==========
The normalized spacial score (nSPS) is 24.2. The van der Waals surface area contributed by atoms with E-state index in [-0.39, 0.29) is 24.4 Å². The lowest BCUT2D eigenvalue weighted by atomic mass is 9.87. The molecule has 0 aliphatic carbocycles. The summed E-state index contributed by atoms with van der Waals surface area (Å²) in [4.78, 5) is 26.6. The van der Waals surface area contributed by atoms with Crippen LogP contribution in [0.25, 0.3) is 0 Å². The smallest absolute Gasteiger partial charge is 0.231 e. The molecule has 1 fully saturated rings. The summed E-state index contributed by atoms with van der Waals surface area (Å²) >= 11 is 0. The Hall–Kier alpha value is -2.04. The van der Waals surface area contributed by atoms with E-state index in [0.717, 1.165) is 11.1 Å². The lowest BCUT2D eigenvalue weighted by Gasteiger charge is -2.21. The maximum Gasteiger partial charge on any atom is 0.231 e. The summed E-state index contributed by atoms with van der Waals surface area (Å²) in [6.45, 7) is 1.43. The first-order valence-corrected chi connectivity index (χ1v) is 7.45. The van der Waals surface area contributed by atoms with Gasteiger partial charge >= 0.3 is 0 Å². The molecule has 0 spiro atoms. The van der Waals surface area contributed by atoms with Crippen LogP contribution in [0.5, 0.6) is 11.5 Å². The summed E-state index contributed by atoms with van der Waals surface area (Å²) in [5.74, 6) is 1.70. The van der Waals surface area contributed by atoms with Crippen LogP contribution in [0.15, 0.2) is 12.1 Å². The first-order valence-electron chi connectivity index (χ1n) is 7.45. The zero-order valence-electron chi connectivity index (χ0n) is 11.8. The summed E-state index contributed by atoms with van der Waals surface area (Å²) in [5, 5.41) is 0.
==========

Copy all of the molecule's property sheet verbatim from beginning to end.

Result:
The normalized spacial score (nSPS) is 24.2. The van der Waals surface area contributed by atoms with E-state index in [-0.39, 0.29) is 24.4 Å². The lowest BCUT2D eigenvalue weighted by atomic mass is 9.87. The molecule has 0 aliphatic carbocycles. The summed E-state index contributed by atoms with van der Waals surface area (Å²) in [4.78, 5) is 26.6. The van der Waals surface area contributed by atoms with Crippen LogP contribution in [0.25, 0.3) is 0 Å². The smallest absolute Gasteiger partial charge is 0.231 e. The molecule has 1 fully saturated rings. The summed E-state index contributed by atoms with van der Waals surface area (Å²) >= 11 is 0. The Hall–Kier alpha value is -2.04. The van der Waals surface area contributed by atoms with E-state index in [0.717, 1.165) is 11.1 Å². The lowest BCUT2D eigenvalue weighted by Gasteiger charge is -2.21. The maximum Gasteiger partial charge on any atom is 0.231 e. The summed E-state index contributed by atoms with van der Waals surface area (Å²) in [6.45, 7) is 1.43. The first-order valence-corrected chi connectivity index (χ1v) is 7.45. The van der Waals surface area contributed by atoms with Gasteiger partial charge >= 0.3 is 0 Å². The molecule has 0 spiro atoms. The van der Waals surface area contributed by atoms with Crippen LogP contribution in [0.5, 0.6) is 11.5 Å². The summed E-state index contributed by atoms with van der Waals surface area (Å²) in [5.74, 6) is 1.70. The van der Waals surface area contributed by atoms with Crippen LogP contribution in [0.15, 0.2) is 12.1 Å². The first-order valence-electron chi connectivity index (χ1n) is 7.45. The zero-order valence-electron chi connectivity index (χ0n) is 11.8. The summed E-state index contributed by atoms with van der Waals surface area (Å²) in [5, 5.41) is 0.